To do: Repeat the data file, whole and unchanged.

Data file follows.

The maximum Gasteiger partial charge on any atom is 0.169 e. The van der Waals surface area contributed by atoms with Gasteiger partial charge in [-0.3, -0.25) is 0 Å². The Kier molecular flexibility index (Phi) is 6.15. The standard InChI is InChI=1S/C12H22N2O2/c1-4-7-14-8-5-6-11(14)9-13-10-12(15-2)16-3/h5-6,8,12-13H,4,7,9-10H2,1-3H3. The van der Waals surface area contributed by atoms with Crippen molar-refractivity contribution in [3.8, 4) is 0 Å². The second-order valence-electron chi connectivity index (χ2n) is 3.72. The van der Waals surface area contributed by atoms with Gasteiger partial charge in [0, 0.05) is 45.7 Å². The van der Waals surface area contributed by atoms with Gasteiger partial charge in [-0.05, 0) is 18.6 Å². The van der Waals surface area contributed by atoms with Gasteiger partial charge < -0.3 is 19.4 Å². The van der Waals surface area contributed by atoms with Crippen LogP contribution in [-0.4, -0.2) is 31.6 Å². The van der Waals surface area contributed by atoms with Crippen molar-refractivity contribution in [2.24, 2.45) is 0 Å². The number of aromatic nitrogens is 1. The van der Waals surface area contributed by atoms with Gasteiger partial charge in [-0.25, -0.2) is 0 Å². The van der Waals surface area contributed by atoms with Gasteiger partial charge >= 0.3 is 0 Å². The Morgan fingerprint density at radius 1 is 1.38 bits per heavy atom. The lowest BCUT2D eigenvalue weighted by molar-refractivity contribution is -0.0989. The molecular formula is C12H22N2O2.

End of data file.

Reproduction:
The maximum Gasteiger partial charge on any atom is 0.169 e. The van der Waals surface area contributed by atoms with Gasteiger partial charge in [-0.3, -0.25) is 0 Å². The Kier molecular flexibility index (Phi) is 6.15. The standard InChI is InChI=1S/C12H22N2O2/c1-4-7-14-8-5-6-11(14)9-13-10-12(15-2)16-3/h5-6,8,12-13H,4,7,9-10H2,1-3H3. The van der Waals surface area contributed by atoms with Crippen molar-refractivity contribution in [3.8, 4) is 0 Å². The second-order valence-electron chi connectivity index (χ2n) is 3.72. The van der Waals surface area contributed by atoms with Gasteiger partial charge in [0, 0.05) is 45.7 Å². The van der Waals surface area contributed by atoms with Gasteiger partial charge in [-0.05, 0) is 18.6 Å². The van der Waals surface area contributed by atoms with Gasteiger partial charge < -0.3 is 19.4 Å². The van der Waals surface area contributed by atoms with Crippen LogP contribution in [-0.4, -0.2) is 31.6 Å². The van der Waals surface area contributed by atoms with Crippen molar-refractivity contribution in [2.24, 2.45) is 0 Å². The number of aromatic nitrogens is 1. The van der Waals surface area contributed by atoms with Gasteiger partial charge in [-0.25, -0.2) is 0 Å². The van der Waals surface area contributed by atoms with Gasteiger partial charge >= 0.3 is 0 Å². The Morgan fingerprint density at radius 1 is 1.38 bits per heavy atom. The lowest BCUT2D eigenvalue weighted by molar-refractivity contribution is -0.0989. The molecular formula is C12H22N2O2.